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Navigating the NPF Legal Landscape – Study


Thursday, 26th May 2011 at 3:52 pm
Staff Reporter
Australian Not for Profits believe their legal and operating environment is becoming increasingly complex with many admitting to weaknesses in bequest management, fundraising and property issues, according to a nation-wide study.

Thursday, 26th May 2011
at 3:52 pm
Staff Reporter


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Navigating the NPF Legal Landscape – Study
Thursday, 26th May 2011 at 3:52 pm
Above: Makinson & d’Apice law partner, Bill d’Apice

Australian Not for Profits believe their legal and operating environment is becoming increasingly complex with many admitting to weaknesses in bequest management, fundraising and property issues, according to a nation-wide study.

In early 2011, Sydney Law firm Makinson & d’Apice commissioned independent researchers and management consultants to conduct an Australia-wide study of the legal landscape around the Not for Profit sector.

Makinson & d’Apice law partner, Bill d’Apice, says many of the results around legal issues were surprising and show a clear need for education within the sector.

Around 50% rated their organisation’s ability to attract and manage bequests as very weak, and their ability to fundraise as weak or very weak. One third stated that the management of property legal issues was also weak or very weak.

Some 75% of Not for Profits however, rated their governance as strong or very strong and 60% rated their business management as strong or very strong.

The survey represents 250 responses from NFPs across Australia, with 70% from NSW and Victoria. Some 66% of organisations had DGR status, 50% had incomes over $3 million annually and just over one third of respondents had an income of under $500,000; and 19% had an income of $1 million to $3 million.

Law firm partner, Bill d’Apice says one of the interesting observations was the relationship between organisations and their legal advisers, with a majority saying it was weak or very weak.

D’Apice says a large number of respondents provided extensive commentary regarding external lawyers centring on cost, lack of NFP knowledge or understanding, communication issues around the briefing of lawyers and the timeliness, quality and appropriateness of advice on pro bono issues.

He says this highlights a need for more experienced lawyers in the sector, given the changing landscape.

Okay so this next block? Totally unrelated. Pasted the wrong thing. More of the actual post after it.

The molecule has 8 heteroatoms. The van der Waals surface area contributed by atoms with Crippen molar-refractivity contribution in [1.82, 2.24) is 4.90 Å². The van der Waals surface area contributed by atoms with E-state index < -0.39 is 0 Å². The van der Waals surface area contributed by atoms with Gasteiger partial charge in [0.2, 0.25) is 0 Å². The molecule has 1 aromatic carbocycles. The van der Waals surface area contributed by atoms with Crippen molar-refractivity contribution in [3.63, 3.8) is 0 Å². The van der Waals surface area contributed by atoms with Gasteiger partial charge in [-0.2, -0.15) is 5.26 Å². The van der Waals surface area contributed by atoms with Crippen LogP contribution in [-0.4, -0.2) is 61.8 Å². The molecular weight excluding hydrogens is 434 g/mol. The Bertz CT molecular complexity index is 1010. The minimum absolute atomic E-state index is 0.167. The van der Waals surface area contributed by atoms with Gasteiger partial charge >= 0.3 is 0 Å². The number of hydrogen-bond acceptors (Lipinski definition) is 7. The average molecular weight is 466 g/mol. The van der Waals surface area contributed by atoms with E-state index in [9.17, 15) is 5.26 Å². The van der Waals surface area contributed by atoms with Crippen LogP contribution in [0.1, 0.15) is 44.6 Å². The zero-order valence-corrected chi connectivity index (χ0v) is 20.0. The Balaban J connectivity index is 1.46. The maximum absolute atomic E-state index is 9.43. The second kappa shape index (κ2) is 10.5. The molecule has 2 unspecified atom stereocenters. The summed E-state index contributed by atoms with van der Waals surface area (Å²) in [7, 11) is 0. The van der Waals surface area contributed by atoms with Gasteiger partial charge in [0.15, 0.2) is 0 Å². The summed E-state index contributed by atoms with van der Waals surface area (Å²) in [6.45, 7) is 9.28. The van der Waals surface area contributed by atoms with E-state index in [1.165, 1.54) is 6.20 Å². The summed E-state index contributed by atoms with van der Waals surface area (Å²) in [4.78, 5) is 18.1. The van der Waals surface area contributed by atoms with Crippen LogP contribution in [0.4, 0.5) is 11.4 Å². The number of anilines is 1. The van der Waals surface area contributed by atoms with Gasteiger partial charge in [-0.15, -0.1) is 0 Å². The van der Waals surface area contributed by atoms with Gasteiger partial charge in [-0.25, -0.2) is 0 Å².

What did surprise him, he says is that just under half of respondents were unaware of the then proposed National Not for Profit Regulator. Of those who were aware of the proposal:

  • 58% believed that it would be a positive step
  • 38% were neutral
  • 4% saw it as a negative move.

He says an area of concern is the feedback regarding the lack of legal knowledge at Board level.

He says while senior management appear very up-to-speed on legal issues, there are gaps at Board level where members are not fully aware of their legal and fiduciary obligations.

He says there appears to be a lack of expertise at this level and an ability to risk manage.

The survey found that most rated their NFP as “somewhat sophisticated”, or “sophisticated” in business terms, compared with five years ago when two thirds rated their NFP as “very unsophisticated” or “unsophisticated”, indicating rapid progress in this area.

More than 90% agreed that the legal and operating environment was increasingly complex with areas needing attention spanning:

  • planning and funding
  • bequests
  • governance
  • board matters
  • business management.

Bill d’Apice says the next big issue for the Not for Profit sector will be tax changes.

A snapshot of the survey findings can be found at http://www.makdap.com.au/docs/Snapshot%20findings%20-%20final1.pdf

The survey results will be analysed in more detail and published on the Makinson & a’Apice website at www.makdap.com.au




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